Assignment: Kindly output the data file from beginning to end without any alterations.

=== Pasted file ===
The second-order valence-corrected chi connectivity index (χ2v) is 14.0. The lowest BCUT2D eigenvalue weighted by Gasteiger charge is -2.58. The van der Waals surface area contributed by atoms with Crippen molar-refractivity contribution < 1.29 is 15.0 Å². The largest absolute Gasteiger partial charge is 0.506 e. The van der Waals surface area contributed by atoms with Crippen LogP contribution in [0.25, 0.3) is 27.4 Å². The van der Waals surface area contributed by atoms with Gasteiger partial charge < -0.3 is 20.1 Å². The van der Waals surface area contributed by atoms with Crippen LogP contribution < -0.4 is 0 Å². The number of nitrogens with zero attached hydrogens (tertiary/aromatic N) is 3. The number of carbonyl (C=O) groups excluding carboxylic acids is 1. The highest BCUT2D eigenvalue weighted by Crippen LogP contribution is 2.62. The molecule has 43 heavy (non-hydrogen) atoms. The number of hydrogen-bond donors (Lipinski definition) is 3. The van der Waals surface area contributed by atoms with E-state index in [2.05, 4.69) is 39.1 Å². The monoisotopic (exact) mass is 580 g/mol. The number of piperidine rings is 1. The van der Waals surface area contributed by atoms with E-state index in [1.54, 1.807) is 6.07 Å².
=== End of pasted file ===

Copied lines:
The second-order valence-corrected chi connectivity index (χ2v) is 14.0. The lowest BCUT2D eigenvalue weighted by Gasteiger charge is -2.58. The van der Waals surface area contributed by atoms with Crippen molar-refractivity contribution < 1.29 is 15.0 Å². The largest absolute Gasteiger partial charge is 0.506 e. The van der Waals surface area contributed by atoms with Crippen LogP contribution in [0.25, 0.3) is 27.4 Å². The van der Waals surface area contributed by atoms with Gasteiger partial charge < -0.3 is 20.1 Å². The van der Waals surface area contributed by atoms with Crippen LogP contribution < -0.4 is 0 Å². The number of nitrogens with zero attached hydrogens (tertiary/aromatic N) is 3. The number of carbonyl (C=O) groups excluding carboxylic acids is 1. The highest BCUT2D eigenvalue weighted by Crippen LogP contribution is 2.62. The molecule has 43 heavy (non-hydrogen) atoms. The number of hydrogen-bond donors (Lipinski definition) is 3. The van der Waals surface area contributed by atoms with E-state index in [2.05, 4.69) is 39.1 Å². The monoisotopic (exact) mass is 580 g/mol. The number of piperidine rings is 1. The van der Waals surface area contributed by atoms with E-state index in [1.54, 1.807) is 6.07 Å².